Students may have a hard time finding a summer job next year since the Conservative government sliced $55 million from the Student Career Placement Program (SCP), eliminating 25,000 job opportunities.
The Human Resources and Skills Development summer employment program is left with less than half of its previous funds to employers since the Federal Treasury Board President John Baird trimmed $1 billion in service cutbacks.
“The Conservative government said that what they were doing in cutting these summer jobs was ‘cutting the fat’ from government,” said New Democratic Party MP Denise Savoie during an interview with The Concordian.
Savoie sits on the human resources and social development committee for the NDP that has been attempting to get the cut reversed since last week’s announcement.
The Canadian Federation of Students (CFS) has been supporting the same cause and spent three days lobbying the government last week.
“University and college is already beyond the means of thousands of Canadian families,” said National CFS Chairperson Amanda Aziz. “Eliminating 25,000 jobs will shut more students out of post-secondary education and condemn thousands more to deeper student debt.”
A 2002 National Graduates Survey conducted by Statistics Canada states that about half of college and undergraduate students leave school owing money for their education, mostly in the form of government loans. The study sampled 60,000 graduates across Canada country who graduated in 2000.
The summer career placement program was created to help students 30 and under to pay for their tuition by offering career-building work experience. The SCP, a partnership between employers and the federal government, subsidizes private, public and non-profit employers to create job opportunities. Last year, the federal government covered the entire salary of students in the program working for a non-profit company.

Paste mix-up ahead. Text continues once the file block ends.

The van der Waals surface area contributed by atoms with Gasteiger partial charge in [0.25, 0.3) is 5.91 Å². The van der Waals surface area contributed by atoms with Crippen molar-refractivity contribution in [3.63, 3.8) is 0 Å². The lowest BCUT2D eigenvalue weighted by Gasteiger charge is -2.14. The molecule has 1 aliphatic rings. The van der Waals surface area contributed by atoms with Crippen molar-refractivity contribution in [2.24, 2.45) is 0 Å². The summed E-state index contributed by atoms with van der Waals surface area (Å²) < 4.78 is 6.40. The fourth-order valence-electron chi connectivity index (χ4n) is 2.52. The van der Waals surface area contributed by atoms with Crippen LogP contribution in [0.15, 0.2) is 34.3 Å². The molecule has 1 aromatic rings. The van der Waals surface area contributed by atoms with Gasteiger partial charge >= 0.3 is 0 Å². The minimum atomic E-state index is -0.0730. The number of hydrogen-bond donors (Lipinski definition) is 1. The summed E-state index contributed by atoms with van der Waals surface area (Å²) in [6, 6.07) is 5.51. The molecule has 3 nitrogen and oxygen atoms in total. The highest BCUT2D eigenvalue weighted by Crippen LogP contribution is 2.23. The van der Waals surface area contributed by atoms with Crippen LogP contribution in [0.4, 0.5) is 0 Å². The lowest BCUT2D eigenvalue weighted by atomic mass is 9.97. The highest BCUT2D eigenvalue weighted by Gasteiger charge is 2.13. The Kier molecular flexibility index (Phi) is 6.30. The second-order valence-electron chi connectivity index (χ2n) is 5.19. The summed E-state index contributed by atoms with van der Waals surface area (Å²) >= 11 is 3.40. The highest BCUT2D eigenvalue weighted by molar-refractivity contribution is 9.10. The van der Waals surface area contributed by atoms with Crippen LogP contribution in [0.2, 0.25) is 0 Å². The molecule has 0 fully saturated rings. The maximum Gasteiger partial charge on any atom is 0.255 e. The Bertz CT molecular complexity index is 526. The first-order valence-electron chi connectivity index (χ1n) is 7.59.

The SCP creates 45,000 to 50,000 jobs annually. But now, with federal funding cut in half, most of these job opportunities will no longer be available.
In 1996, 1,000 employers and about 700 students took part in a government study which examined the impact of the SCP. This report stated that nearly 70 per cent of all employers surveyed would not have hired a student had the wage subsidy not been available.
“This is a big impact on community groups, a lot of student associations and organizations rely on these funding for summer employment to employ students ,” said Aziz, describing the Treasury Board’s decision as “reckless” since it overlooked any public consultation.
For example, Aziz cited Oxfam-Quebec, a non-profit organization that sends hundreds of workers to third world countries.
The SCP wasn’t the only thing the Conservatives have sliced off the budget since their election. Aziz disclosed the former liberal party’s Bill C-48 had allocated $1.5 billion towards increasing access to post-secondary education. The bill would have reduced tuition fees as well as create grants for university students. The amendment was voted on and passed by Parliament in 2005 and would have taken effect this year. However, Aziz said the Conservatives completely ignored the bill in their budget presented last May.
Last week, the Conservatives made their priorities clear when they allocated $1 billion for universities’ infrastructure and $13.2 billion towards Canada’s national debt. Savoie felt that the federal government is increasingly distancing itself from social programs, triggering a different kind of debt.
“The government’s reluctance and provincialization of education is a worrisome trend,” said Savoie, who stressed the need for national standards.
“What will it mean to be Canadian if students can’t move from one province to another; there are already obstacles in getting credit recognition,” said Savoie. “We should be working to reduce those barriers rather than further ‘balkanize’ our country’s post-secondary education.”
The NDP’s motion to study the impact of the cuts to literacy and summer employment programs under the department of Human Resources and Social Development passed last Tuesday. Beginning next week, the Standing Committee on Human Resources and Social Development will invite Ministers, senior departmental staff, and groups affected by the cuts to appear before the committee and assess their impact.